In 1940, Parks began his photography business in Chicago, which at the time specialized in photographs of notable women. Along with photographing notable women, Parks had a keen eye for capturing the black American experience; this led him to receiving the Julius Rosenwald Fellowship in 1941. The fellowship paid him two-hundred dollars a month and he was able to choose his employer. He was later asked to join the Farm Security Administration and help them capture the true conditions of America and its people; the project was led by a man named Roy Stryker. Parks and his family lived on the South Side of Chicago; his work as a freelance photographer helped him gain the Farm Security Administration fellowship. Parks gained recognition for his legendary photograph titled American Gothic, Washington, D.C., which was a black adaptation of the American Gothic painting by Grant Wood of the white farmer and his wife. Parks’ photograph depicted a black woman named Ella Watson who worked as a janitor for the Farm Security Administration. The photograph is showing Ella Watson standing in front of the American flag, holding a broom in her right hand, with a mop in the background behind her left shoulder. The photograph was showing the segregation and racism that was very prevalent in America.

The Farm Security Administration eventually disbanded while Parks was in Washington D.C., because of the opportunities he remained in Washington D.C. and became a photographer for the Office of War Information, photographing the all-black 332d Fighter Group. Parks and Roy Stryker connected again and Parks became the photographer for the Standard Oil Photography Project located in New Jersey. Parks’ most memorable photos were Dinner Time at Mr. Hercules Brown’s Home, Somerville, Maine, Grease Plant Worker, Pittsburgh, Pennsylvania, Car Loaded with Furniture on Highway, Self Portrait, and Ferry Commuters, Staten Island, N.Y.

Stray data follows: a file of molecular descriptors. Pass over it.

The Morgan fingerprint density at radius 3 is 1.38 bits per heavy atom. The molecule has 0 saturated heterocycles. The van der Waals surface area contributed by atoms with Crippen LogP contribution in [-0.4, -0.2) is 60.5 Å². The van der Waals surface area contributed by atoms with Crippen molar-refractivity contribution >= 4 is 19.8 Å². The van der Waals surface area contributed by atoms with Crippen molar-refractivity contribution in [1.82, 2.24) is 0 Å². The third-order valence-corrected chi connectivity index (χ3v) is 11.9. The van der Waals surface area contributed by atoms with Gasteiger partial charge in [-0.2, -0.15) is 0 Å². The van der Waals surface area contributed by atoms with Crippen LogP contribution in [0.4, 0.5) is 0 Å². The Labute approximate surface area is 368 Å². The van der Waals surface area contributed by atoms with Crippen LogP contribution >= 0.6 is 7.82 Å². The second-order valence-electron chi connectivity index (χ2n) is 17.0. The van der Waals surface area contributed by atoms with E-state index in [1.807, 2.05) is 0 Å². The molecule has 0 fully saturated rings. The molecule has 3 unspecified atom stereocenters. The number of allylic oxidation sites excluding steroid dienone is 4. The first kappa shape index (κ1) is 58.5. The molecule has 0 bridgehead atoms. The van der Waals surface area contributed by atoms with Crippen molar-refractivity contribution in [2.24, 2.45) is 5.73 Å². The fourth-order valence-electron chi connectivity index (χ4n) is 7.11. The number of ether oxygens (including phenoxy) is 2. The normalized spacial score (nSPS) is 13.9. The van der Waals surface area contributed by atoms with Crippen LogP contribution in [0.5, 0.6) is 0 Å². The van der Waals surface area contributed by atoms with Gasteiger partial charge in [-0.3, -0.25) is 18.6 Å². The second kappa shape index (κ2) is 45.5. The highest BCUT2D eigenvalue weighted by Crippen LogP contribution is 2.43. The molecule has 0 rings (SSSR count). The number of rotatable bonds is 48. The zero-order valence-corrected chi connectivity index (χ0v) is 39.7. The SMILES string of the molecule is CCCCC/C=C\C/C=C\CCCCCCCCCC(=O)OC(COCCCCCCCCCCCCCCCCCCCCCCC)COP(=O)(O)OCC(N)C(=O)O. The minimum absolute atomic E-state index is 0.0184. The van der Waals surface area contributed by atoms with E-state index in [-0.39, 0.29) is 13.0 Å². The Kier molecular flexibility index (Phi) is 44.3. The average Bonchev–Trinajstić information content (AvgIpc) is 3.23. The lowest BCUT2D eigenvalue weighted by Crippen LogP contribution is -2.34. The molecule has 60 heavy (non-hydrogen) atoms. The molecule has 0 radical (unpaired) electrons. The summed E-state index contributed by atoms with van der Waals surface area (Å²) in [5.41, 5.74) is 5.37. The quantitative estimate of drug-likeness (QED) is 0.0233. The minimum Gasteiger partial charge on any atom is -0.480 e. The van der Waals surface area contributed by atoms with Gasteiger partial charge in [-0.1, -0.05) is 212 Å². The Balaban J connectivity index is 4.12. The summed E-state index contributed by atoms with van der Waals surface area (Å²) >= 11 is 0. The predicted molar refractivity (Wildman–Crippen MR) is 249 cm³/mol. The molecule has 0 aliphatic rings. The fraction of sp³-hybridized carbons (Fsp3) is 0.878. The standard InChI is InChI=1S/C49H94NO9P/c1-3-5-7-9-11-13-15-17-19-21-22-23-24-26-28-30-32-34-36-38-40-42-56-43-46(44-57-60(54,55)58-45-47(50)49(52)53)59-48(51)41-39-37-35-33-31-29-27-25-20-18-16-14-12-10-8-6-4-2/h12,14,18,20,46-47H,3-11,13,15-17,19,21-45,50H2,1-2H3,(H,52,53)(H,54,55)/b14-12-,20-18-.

In 1948, Parks was able to publish his first photo essay in Life Magazine, making him the first African-American photographer for Life magazine. Parks noticed that Life’s descriptions of his photos did not describe what he was photographing, so he insisted on writing the descriptions for his photos himself. From 1950 to 1951, Parks was working in Paris for Life Magazine’s Paris bureau after showing his adaptability as a photographer to Wilson Hicks, the editor of Life magazine at the time. He was able to move throughout Europe photographing people from all walks of life.

Back in America, Parks was able to capture pictures of the Civil Rights movement and black leaders from Malcolm X to Stokely Charmichael.  His talent was on full display around the world and was capturing photos of many well-known artists and celebrities. Parks also worked in the film industry as a director and consultant; some of his movies include The Learning Tree, Shaft, Shaft’s Big Score, a biopic of the blues musician Huddie Ledbetter, and a number of other films. Parks was an ultra-talented person; he published fifteen books and even dabbled as a painter. He died in 2006 as a result of liver cancer, leaving behind a long list of works that changed the photography industry, the world of art and, inspired generations of artist.

He and his first wife Sally Alvis divorced in 1961; he then married Elizabeth Campbell in 1962, but the couple divorced in 1973 before he married his third wife, Genevieve Young.

Parks was an amazing man with a great eye to be able to capture the true existence of black America through his photography. He was an artist that other artist admired, he used his talents to show what was really happening to black Americans and the people considered the upper echelon of their society. He believed in himself despite being told he was only good enough to serve white people, when he was a child. Mr. Gordon Rodger Alexander Buchanan Parks, we proudly stand on your shoulders.

J.A. Ward

Click here to learn more about the On the Shoulders of Giants book series!!!






Leave a Reply

This site uses Akismet to reduce spam. Learn how your comment data is processed.

- Advertisment - The Virtuous Hour Radio Show Ad

Most Popular